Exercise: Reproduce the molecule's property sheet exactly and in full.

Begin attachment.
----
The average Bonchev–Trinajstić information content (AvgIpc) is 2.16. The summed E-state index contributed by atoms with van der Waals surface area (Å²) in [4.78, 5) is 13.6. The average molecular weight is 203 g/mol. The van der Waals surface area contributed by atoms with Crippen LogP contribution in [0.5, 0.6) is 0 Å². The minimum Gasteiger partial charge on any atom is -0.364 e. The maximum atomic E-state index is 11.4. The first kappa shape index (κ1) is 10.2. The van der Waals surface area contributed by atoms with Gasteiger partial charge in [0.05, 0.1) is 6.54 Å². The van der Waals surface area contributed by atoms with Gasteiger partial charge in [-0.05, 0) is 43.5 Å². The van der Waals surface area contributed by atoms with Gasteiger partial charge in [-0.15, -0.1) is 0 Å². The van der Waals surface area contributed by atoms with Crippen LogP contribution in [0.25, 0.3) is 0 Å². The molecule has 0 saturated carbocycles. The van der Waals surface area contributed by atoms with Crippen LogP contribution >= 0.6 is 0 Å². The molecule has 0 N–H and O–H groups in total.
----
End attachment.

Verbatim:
The average Bonchev–Trinajstić information content (AvgIpc) is 2.16. The summed E-state index contributed by atoms with van der Waals surface area (Å²) in [4.78, 5) is 13.6. The average molecular weight is 203 g/mol. The van der Waals surface area contributed by atoms with Crippen LogP contribution in [0.5, 0.6) is 0 Å². The minimum Gasteiger partial charge on any atom is -0.364 e. The maximum atomic E-state index is 11.4. The first kappa shape index (κ1) is 10.2. The van der Waals surface area contributed by atoms with Gasteiger partial charge in [0.05, 0.1) is 6.54 Å². The van der Waals surface area contributed by atoms with Gasteiger partial charge in [-0.05, 0) is 43.5 Å². The van der Waals surface area contributed by atoms with Gasteiger partial charge in [-0.15, -0.1) is 0 Å². The van der Waals surface area contributed by atoms with Crippen LogP contribution in [0.25, 0.3) is 0 Å². The molecule has 0 saturated carbocycles. The van der Waals surface area contributed by atoms with Crippen LogP contribution >= 0.6 is 0 Å². The molecule has 0 N–H and O–H groups in total.